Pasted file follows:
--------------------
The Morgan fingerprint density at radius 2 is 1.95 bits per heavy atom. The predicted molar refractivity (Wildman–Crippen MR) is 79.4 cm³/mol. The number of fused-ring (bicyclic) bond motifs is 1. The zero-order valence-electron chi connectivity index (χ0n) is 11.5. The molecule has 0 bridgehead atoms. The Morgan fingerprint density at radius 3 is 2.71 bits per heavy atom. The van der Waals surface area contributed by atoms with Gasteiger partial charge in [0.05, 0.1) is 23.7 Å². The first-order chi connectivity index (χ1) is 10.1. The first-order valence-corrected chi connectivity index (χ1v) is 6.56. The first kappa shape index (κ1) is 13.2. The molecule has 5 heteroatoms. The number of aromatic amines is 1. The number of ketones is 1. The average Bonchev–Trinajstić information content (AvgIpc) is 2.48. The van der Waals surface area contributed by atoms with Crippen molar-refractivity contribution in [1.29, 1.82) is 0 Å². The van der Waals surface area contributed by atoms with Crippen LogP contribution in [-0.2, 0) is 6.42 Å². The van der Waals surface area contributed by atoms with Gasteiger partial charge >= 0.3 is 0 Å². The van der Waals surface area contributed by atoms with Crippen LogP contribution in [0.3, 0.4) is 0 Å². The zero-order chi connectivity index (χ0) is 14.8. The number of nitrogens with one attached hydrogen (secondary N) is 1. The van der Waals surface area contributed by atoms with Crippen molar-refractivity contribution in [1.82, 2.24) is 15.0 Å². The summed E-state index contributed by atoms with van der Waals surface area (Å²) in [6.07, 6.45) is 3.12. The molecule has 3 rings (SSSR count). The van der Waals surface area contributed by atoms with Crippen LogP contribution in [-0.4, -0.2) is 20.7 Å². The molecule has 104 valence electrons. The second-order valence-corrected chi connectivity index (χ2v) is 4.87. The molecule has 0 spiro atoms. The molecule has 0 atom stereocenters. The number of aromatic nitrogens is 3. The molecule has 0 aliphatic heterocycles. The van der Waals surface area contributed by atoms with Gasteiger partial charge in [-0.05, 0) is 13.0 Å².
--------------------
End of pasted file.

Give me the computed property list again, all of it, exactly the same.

The Morgan fingerprint density at radius 2 is 1.95 bits per heavy atom. The predicted molar refractivity (Wildman–Crippen MR) is 79.4 cm³/mol. The number of fused-ring (bicyclic) bond motifs is 1. The zero-order valence-electron chi connectivity index (χ0n) is 11.5. The molecule has 0 bridgehead atoms. The Morgan fingerprint density at radius 3 is 2.71 bits per heavy atom. The van der Waals surface area contributed by atoms with Gasteiger partial charge in [0.05, 0.1) is 23.7 Å². The first-order chi connectivity index (χ1) is 10.1. The first-order valence-corrected chi connectivity index (χ1v) is 6.56. The first kappa shape index (κ1) is 13.2. The molecule has 5 heteroatoms. The number of aromatic amines is 1. The number of ketones is 1. The average Bonchev–Trinajstić information content (AvgIpc) is 2.48. The van der Waals surface area contributed by atoms with Crippen molar-refractivity contribution in [1.29, 1.82) is 0 Å². The van der Waals surface area contributed by atoms with Crippen LogP contribution in [-0.2, 0) is 6.42 Å². The van der Waals surface area contributed by atoms with Gasteiger partial charge >= 0.3 is 0 Å². The van der Waals surface area contributed by atoms with Crippen LogP contribution in [0.3, 0.4) is 0 Å². The zero-order chi connectivity index (χ0) is 14.8. The number of nitrogens with one attached hydrogen (secondary N) is 1. The van der Waals surface area contributed by atoms with Crippen molar-refractivity contribution in [1.82, 2.24) is 15.0 Å². The summed E-state index contributed by atoms with van der Waals surface area (Å²) in [6.07, 6.45) is 3.12. The molecule has 3 rings (SSSR count). The van der Waals surface area contributed by atoms with Crippen LogP contribution in [-0.4, -0.2) is 20.7 Å². The molecule has 104 valence electrons. The second-order valence-corrected chi connectivity index (χ2v) is 4.87. The molecule has 0 spiro atoms. The molecule has 0 atom stereocenters. The number of aromatic nitrogens is 3. The molecule has 0 aliphatic heterocycles. The van der Waals surface area contributed by atoms with Gasteiger partial charge in [-0.05, 0) is 13.0 Å².